The Texas Parks and Wildlife Department is hosting a Pollinator BioBlitz from September 23rd to October 8th.
What is a BioBlitz? National Geographic says that a BioBlitz is, “an event that focuses on finding and identifying as many species as possible in a specific area over a short period of time.” A BioBlitz is also called a biological inventory or biological census.
Register at the link below to receive information about daily challenges and events:
If you are in Texas, try to take photos or videos of any pollinators you see. Share them on Instagram with the hashtag #TXpollinators or join the Texas Pollinator BioBlitz iNaturalist project.
This is a great way for people of all ages to be citizen scientists and collect data for biologists to study. Pollinators like butterflies, moths, bees, bats, hummingbirds, wasps, flies, and beetles play an important role in sustaining ecosystems. Pollinator populations in North America have been declining, and projects like this aid conservation efforts.
It can be a challenge to get bats to use a bat house. Giant bat houses at the University of Florida house some 350,000 bats, one of the largest urban bat colonies in the world. Relocating bats to those houses took several years and was by no means an easy project.
After a 1987 grease fire in a cafeteria displaced some 5,000 bats from their roosts in the building’s attic, the university experienced a big problem when the bats decided to relocate to the bleachers of the sports stadium. For three years from 1991 to 1994, the school struggled to get bats to use a giant bat house instead of other campus buildings.
The Environmental Health and Safety team used guano to attract bats to the house, played recordings of bat sounds from the displaced colony, and even made sure that reflective wallboard wasn’t interfering with echolocation. Their efforts paid off. The University currently has one large bat house and two bat barns. They are the world’s largest occupied bat houses inhabited by Brazilian free-tailed bats, Southeastern bats, and Evening bats.
Watching the bats emerge for the evening is a unique and wonderful learning experience. You can get more details about best times to visit here.
We were excited to read this article about a home builder in the UK partnering with the Royal Society for the Protection of Birds to create a conservation minded housing development with wildlife highways for hedgehogs and native shrub and wildflower plantings for pollinators and butterflies. The community also features all kinds of wildlife homes like, “”swift boxes, house martin cups, sparrow boxes, a kingfisher/sand martin bank, a barn owl box, bat roost boxes, a loggery, dragon fly perches, wildlife tunnels, bat hop over points, a shallow invertebrate bay and a bug box at each show home.”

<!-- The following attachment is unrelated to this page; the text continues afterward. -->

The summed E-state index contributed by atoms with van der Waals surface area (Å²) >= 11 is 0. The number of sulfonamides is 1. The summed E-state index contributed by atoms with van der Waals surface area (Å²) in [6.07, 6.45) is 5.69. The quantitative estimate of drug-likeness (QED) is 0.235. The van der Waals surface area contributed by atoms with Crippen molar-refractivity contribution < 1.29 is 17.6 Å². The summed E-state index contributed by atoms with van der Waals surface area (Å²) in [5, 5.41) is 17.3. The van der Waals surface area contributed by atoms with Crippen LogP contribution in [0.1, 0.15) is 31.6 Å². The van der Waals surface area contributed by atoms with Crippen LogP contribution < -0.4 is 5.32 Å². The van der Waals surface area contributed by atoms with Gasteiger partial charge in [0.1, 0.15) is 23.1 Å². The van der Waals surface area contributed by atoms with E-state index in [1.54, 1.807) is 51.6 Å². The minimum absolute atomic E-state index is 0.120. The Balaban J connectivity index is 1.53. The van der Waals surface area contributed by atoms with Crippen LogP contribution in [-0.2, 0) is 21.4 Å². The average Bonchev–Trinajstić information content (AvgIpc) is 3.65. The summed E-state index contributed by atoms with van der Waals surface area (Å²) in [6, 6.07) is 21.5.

We appreciated Alok Sharma MP’s quote, “To build more homes in this country, we need to encourage innovative approaches to house building so that new developments complement and enhance, rather than threaten, the local and natural environment.”
If you are interested, you can read more about this community here.
One of the challenges of bat house installation, is that they should be mounted a minimum of 12 feet off the ground with 15 to 20 feet being ideal. Given the large size of bat houses, it can certainly be challenging to safely mount them high enough.
We were excited to read that this Tree Works company in Asheville, North Carolina helps mount bat houses.
Some sources advise against mounting bat houses directly on trees. Community Bat Programs of BC advises that you should de-limb around a bat house if you mount it on a tree so that any bats using the house have a clear path in and out of the house and better protection from predators.
We do like that there are companies out there thinking about how they can help with bat house installation.
It feels fitting to be starting this blog on the First Day of Fall. My favorite thing about a new season is the excitement of a fresh start and a new beginning. Here at Lantern Hill, we have a lot of the exciting projects in the works. We can’t wait to share what we are working on with you!
When we first started Lantern Hill, it was my hope that I could create my dream job, filling my days with a little dash of all of the things that I love. I pictured something that would blend product design, writing, and teaching.
On the day of my college graduation, I received a little medallion that said, “Let Your Light Shine.” We like to think of our work on Lantern Hill as letting our light shine. We want to help you find things that will bring you joy. We want to help you enjoy nature and time with your family.
We are so appreciative of everyone who has supported our dream of owning a business. Most of all, we hope that we will be able to provide information and resources on this blog that are helpful to you. Sending lots of good thoughts your way as we enter this autumn season!